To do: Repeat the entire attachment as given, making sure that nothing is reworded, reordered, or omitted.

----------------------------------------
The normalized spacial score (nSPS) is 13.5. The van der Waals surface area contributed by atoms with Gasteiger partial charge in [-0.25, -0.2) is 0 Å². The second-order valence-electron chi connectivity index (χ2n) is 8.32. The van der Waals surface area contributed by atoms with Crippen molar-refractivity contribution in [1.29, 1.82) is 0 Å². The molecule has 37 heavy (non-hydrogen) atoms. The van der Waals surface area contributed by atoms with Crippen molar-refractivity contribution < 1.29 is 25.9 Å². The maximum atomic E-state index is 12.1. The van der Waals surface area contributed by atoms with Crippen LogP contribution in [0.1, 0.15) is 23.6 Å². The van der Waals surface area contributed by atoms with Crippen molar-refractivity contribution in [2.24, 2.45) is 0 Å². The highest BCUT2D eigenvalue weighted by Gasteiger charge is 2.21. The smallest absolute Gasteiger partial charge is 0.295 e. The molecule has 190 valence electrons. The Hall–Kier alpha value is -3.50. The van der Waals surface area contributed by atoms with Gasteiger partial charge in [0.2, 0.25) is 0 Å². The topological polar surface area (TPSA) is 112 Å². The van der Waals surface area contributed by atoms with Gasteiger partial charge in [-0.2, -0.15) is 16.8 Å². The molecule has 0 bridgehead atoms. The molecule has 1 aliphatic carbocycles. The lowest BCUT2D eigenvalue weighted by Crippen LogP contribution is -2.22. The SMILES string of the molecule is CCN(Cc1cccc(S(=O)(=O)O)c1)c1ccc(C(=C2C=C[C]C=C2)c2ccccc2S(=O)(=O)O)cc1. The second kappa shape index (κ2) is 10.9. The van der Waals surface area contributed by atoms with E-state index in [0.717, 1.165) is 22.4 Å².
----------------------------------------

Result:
The normalized spacial score (nSPS) is 13.5. The van der Waals surface area contributed by atoms with Gasteiger partial charge in [-0.25, -0.2) is 0 Å². The second-order valence-electron chi connectivity index (χ2n) is 8.32. The van der Waals surface area contributed by atoms with Crippen molar-refractivity contribution in [1.29, 1.82) is 0 Å². The molecule has 37 heavy (non-hydrogen) atoms. The van der Waals surface area contributed by atoms with Crippen molar-refractivity contribution < 1.29 is 25.9 Å². The maximum atomic E-state index is 12.1. The van der Waals surface area contributed by atoms with Crippen LogP contribution in [0.1, 0.15) is 23.6 Å². The van der Waals surface area contributed by atoms with Crippen molar-refractivity contribution in [2.24, 2.45) is 0 Å². The highest BCUT2D eigenvalue weighted by Gasteiger charge is 2.21. The smallest absolute Gasteiger partial charge is 0.295 e. The molecule has 190 valence electrons. The Hall–Kier alpha value is -3.50. The van der Waals surface area contributed by atoms with Gasteiger partial charge in [0.2, 0.25) is 0 Å². The topological polar surface area (TPSA) is 112 Å². The van der Waals surface area contributed by atoms with Gasteiger partial charge in [-0.2, -0.15) is 16.8 Å². The molecule has 0 bridgehead atoms. The molecule has 1 aliphatic carbocycles. The lowest BCUT2D eigenvalue weighted by Crippen LogP contribution is -2.22. The SMILES string of the molecule is CCN(Cc1cccc(S(=O)(=O)O)c1)c1ccc(C(=C2C=C[C]C=C2)c2ccccc2S(=O)(=O)O)cc1. The second kappa shape index (κ2) is 10.9. The van der Waals surface area contributed by atoms with E-state index in [0.717, 1.165) is 22.4 Å².